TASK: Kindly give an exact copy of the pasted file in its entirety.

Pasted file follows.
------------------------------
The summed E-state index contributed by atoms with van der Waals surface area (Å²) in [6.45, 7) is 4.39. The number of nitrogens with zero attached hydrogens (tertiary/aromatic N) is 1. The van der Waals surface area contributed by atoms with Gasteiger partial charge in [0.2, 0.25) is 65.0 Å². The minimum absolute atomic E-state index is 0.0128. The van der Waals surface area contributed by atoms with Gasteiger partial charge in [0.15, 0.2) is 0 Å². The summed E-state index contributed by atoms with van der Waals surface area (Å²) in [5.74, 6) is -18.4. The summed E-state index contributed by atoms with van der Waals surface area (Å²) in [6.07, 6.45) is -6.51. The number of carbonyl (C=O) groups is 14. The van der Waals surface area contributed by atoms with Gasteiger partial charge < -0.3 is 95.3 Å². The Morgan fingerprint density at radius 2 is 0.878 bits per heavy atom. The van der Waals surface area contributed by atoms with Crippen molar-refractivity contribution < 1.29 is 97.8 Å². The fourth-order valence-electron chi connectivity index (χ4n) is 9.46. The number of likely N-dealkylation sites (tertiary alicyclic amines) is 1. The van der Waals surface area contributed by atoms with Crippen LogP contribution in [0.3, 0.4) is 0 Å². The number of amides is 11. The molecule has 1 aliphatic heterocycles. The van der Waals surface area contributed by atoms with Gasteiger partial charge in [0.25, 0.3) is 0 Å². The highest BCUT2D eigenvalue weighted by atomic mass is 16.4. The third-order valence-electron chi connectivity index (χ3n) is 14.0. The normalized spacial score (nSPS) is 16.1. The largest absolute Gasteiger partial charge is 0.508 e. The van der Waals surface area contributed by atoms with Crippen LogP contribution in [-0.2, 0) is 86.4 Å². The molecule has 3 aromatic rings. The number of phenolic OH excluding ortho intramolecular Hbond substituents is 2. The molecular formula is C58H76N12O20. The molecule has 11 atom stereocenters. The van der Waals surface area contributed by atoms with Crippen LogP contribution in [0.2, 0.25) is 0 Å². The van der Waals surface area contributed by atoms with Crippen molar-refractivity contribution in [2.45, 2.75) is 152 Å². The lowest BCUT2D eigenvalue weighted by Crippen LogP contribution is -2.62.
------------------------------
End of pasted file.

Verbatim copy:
The summed E-state index contributed by atoms with van der Waals surface area (Å²) in [6.45, 7) is 4.39. The number of nitrogens with zero attached hydrogens (tertiary/aromatic N) is 1. The van der Waals surface area contributed by atoms with Gasteiger partial charge in [0.2, 0.25) is 65.0 Å². The minimum absolute atomic E-state index is 0.0128. The van der Waals surface area contributed by atoms with Gasteiger partial charge in [0.15, 0.2) is 0 Å². The summed E-state index contributed by atoms with van der Waals surface area (Å²) in [5.74, 6) is -18.4. The summed E-state index contributed by atoms with van der Waals surface area (Å²) in [6.07, 6.45) is -6.51. The number of carbonyl (C=O) groups is 14. The van der Waals surface area contributed by atoms with Gasteiger partial charge < -0.3 is 95.3 Å². The Morgan fingerprint density at radius 2 is 0.878 bits per heavy atom. The van der Waals surface area contributed by atoms with Crippen molar-refractivity contribution < 1.29 is 97.8 Å². The fourth-order valence-electron chi connectivity index (χ4n) is 9.46. The number of likely N-dealkylation sites (tertiary alicyclic amines) is 1. The van der Waals surface area contributed by atoms with Crippen LogP contribution in [0.3, 0.4) is 0 Å². The number of amides is 11. The molecule has 1 aliphatic heterocycles. The van der Waals surface area contributed by atoms with Gasteiger partial charge in [0.25, 0.3) is 0 Å². The highest BCUT2D eigenvalue weighted by atomic mass is 16.4. The third-order valence-electron chi connectivity index (χ3n) is 14.0. The normalized spacial score (nSPS) is 16.1. The largest absolute Gasteiger partial charge is 0.508 e. The van der Waals surface area contributed by atoms with Crippen LogP contribution in [-0.2, 0) is 86.4 Å². The molecule has 3 aromatic rings. The number of phenolic OH excluding ortho intramolecular Hbond substituents is 2. The molecular formula is C58H76N12O20. The molecule has 11 atom stereocenters. The van der Waals surface area contributed by atoms with Crippen LogP contribution in [0.2, 0.25) is 0 Å². The van der Waals surface area contributed by atoms with Crippen molar-refractivity contribution in [2.45, 2.75) is 152 Å². The lowest BCUT2D eigenvalue weighted by Crippen LogP contribution is -2.62.